Trust is earned not given

A few weeks ago in class, we talked about how to evaluate sources to see what is more trustworthy than others. This activity came in handy as i used what we learned that day as I evaluated sources for my annotated bibliographies. The instructor highlighted how the context that the source is in is fundamental to readers determining how much trust they out into that source. In the first question, I chose source two over source one under the circumstances

Handout given in class
Photo taken by Sefay Edwards

that a historian would have better knowledge about the topic than a director of  the Hollywood film. The second question was a bit more difficult to discern which one I trust more but i chose source one because I think a former slave would disclose more information to a young black man due to familiarity along with other social factors over an employee from the government. Question  three was rather easy for me since a map is constant compared to the memories of people which change or fade over time. The map is obviously the best choice.  After a bit of thought for question four, I chose source two over source one due to how the times changed over the years of each respective source. Source one had more bias than source two and when choosing which one to trust, most of the time I want the

Other side of handout
Photo taken by Sefay Edwards

one that is impartial on the topic. I found question five to be the most difficult. They seemed to be equal. Both are from the same time period and are coming from respective individuals within the military. After asking for some help, the instructor cited that the key phrase was “sworn testimony”. Those words imply that the person is telling the truth since they are under oath while the other may contain bias since he just touring and is not bound to tell the truth. Question six was another easy one for me. The newspaper account from the time the battle occurred is easily more trustworthy than a textbook from 1985  since the paper is a primary source while the book is secondary. All researchers know that if you can use a primary source over a secondary source, you use it. The thought process behind solving these was key in me picking and choosing which sources I chose for my annotated bibliography.

Teamwork to complete an annotated bibliography

Page, M., Hurley, H., Collins, B., Glover, J. B., Bryant, R., Clark, E., Davis, M., Gue, R., Melton, S. V. H., Miller, B., Pierce, M. L., Slemons, M., Varner, J., Wharton, R.(2015). Digital Atlanta: A collaborative approach to remapping Atlanta’s past. 2015 Digital Heritage.

Authors Page, M.C, Hurley, J.H., Collins, B., Glover, J.B., Bryant, R., Clark, E., Davis, M., Gue, R., Van Horn Melton, S.,  Miller, B.,  Pierce, M.L., Slemons, M., Varner, J. and Wharton. R. argue that a successful, interdisciplinary collaboration is possible to yield advances in digital historiography. The article provides examples of technology that is used by students along with historical context to help bring about about an innovative approach of remapping Atlanta’s past. The main goal of the “Digital Atlanta” article is about Georgia State and Emory Universities combined efforts throughout digital projects to address Atlanta’s archaeological built environments and past achievements through digital databases such as; geo-databases, spatial history tools and digital map collections. The target audience of this article are those to work and inhabit the city of Atlanta. This is known from the consistent use of the pronoun, “we”. This implies that the authors are communicating as a whole/community. City planners, historiographers, archaeologists, urban geographers, people in CIS professions, and students who study government, geology/geography, history, information systems, or modeling may find this work useful because this article collaborates varied and specific skills from numerous professions on the history of Atlanta along with the process of a digital remapping of the city. This cross section of skills provides reference for students and professionals as to how their abilities continue to contribute to a greater understanding of history and science.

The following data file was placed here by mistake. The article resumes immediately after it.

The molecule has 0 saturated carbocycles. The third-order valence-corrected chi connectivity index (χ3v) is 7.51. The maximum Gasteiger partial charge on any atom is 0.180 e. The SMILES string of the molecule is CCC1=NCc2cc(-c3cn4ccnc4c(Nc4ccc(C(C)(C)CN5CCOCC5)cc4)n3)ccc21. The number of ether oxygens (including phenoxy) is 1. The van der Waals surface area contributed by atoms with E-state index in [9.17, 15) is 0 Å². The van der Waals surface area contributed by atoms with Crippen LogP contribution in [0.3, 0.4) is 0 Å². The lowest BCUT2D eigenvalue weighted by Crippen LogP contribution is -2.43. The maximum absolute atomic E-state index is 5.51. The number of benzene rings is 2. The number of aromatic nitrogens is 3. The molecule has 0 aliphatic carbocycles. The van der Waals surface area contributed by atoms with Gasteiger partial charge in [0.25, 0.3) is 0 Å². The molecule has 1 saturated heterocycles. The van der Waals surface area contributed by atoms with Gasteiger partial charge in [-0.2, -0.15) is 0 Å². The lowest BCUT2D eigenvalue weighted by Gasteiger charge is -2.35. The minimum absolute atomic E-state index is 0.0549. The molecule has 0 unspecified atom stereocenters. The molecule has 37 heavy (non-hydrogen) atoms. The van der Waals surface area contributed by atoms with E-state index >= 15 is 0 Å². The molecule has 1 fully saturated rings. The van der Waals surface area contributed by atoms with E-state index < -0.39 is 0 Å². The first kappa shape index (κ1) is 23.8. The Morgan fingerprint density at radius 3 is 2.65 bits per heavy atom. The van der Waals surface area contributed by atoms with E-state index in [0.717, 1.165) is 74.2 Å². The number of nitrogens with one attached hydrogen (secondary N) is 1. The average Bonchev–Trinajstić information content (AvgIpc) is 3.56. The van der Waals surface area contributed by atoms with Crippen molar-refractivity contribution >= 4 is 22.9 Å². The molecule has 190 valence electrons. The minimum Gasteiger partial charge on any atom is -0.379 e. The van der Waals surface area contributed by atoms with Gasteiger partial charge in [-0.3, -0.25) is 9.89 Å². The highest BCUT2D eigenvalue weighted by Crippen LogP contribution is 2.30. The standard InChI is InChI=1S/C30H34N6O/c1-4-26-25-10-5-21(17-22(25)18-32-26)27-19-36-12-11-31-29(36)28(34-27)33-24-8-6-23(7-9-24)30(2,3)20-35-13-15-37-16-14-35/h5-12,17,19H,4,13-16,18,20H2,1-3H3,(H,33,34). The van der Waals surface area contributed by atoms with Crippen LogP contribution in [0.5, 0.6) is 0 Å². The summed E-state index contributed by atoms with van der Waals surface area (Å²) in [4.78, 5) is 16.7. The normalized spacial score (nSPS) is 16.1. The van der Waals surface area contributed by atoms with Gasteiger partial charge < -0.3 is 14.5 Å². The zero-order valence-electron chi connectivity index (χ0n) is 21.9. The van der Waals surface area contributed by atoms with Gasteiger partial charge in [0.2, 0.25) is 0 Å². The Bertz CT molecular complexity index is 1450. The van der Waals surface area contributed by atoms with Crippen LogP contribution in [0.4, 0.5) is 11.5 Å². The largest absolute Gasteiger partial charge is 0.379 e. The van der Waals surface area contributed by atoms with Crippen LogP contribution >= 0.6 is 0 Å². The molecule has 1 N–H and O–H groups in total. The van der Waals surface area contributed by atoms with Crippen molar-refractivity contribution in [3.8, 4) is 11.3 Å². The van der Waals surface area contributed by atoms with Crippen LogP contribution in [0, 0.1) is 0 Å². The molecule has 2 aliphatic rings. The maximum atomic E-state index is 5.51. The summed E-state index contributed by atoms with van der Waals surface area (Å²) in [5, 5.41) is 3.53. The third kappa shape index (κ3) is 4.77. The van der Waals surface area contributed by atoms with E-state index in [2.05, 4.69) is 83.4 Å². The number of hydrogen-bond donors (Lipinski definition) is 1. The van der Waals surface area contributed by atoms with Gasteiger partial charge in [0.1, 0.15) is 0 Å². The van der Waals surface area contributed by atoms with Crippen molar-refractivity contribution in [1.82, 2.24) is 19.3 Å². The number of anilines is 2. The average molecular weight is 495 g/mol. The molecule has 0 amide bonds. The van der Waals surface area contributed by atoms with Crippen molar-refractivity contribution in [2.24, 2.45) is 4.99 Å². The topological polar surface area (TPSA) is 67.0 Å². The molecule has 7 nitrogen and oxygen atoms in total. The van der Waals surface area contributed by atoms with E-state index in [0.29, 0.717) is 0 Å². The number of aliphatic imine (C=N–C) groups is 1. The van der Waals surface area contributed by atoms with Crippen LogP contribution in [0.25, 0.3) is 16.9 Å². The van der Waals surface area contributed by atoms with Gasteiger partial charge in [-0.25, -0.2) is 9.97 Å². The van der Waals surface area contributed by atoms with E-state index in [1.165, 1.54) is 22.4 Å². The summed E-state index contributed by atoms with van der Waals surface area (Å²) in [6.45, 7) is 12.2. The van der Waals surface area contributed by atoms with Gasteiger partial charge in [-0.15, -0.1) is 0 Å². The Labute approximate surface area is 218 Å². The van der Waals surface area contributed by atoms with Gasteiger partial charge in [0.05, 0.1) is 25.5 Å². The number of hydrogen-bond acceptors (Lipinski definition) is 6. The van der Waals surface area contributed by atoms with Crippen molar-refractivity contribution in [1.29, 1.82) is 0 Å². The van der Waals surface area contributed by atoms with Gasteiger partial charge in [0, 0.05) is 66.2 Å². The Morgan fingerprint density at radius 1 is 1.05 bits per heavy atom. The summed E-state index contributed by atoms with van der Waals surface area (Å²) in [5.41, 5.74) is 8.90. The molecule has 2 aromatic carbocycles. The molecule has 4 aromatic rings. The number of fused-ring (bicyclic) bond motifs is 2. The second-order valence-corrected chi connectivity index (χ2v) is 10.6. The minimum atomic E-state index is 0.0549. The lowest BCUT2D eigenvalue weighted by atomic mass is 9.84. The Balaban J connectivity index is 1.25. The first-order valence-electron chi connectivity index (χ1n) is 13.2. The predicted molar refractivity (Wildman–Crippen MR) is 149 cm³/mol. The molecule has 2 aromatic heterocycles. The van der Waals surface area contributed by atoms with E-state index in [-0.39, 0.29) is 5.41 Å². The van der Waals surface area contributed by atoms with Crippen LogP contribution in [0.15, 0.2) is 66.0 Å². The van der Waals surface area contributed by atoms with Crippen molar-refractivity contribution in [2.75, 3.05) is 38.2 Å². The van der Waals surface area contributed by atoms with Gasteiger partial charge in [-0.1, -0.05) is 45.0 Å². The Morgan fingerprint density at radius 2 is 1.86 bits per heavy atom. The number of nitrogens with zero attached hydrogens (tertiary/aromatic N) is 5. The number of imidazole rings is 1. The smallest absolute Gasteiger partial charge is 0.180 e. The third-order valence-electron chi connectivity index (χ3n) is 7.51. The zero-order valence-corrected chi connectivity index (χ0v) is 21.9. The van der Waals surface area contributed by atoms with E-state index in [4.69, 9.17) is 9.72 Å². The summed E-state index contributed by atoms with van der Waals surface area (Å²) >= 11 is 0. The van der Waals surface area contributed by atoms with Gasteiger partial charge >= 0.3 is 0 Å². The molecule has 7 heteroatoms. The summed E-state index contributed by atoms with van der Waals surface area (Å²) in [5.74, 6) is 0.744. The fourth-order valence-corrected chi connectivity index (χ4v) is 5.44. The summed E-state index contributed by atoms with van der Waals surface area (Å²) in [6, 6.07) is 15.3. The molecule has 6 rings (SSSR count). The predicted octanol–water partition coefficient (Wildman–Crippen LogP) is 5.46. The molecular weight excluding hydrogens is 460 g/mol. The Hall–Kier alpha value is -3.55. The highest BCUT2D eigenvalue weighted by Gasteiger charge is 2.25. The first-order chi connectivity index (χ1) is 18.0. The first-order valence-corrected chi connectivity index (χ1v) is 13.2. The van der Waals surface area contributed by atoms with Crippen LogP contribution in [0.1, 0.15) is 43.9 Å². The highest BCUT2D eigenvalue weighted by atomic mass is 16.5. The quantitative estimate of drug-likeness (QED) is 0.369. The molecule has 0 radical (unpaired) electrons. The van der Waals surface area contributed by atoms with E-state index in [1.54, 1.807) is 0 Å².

Learning by example

In class we looked at an example of what would be a good built environment description would look like. The three that we looked at each had individual characteristics that separate themselves from the others.

answers about varsity restaurant.

The first used pictures to help portray the the colors that were inside the restaurant. The author used descriptive language as well to go along with the pictures. When alone either one is good but when together, they are great.

The second had a sound bit that was a recording of the daily sound one might hear if they were to visit the varsity restaurant. This gives an element that a reader has a sort of intangible to, kind of placing the reader in the middle of the restaurant.

The last was a personal outlook on the restaurant as a whole. The author ties in what was witnessed in the first two post and adds her own personal thoughts on how she feels about the restaurant. When I read the last post, I could reference the other two as to see why the author feels the way she does about the restaurant.

What I think i know about english so far

archive, domain, website, multimodality, objective, subjective, audience, details, reading, environment, rhetorical awareness, digital identity, credibility, blog, digital literacy, metadata, drafts, posts, thick description, reading response, attribution, annotation, summary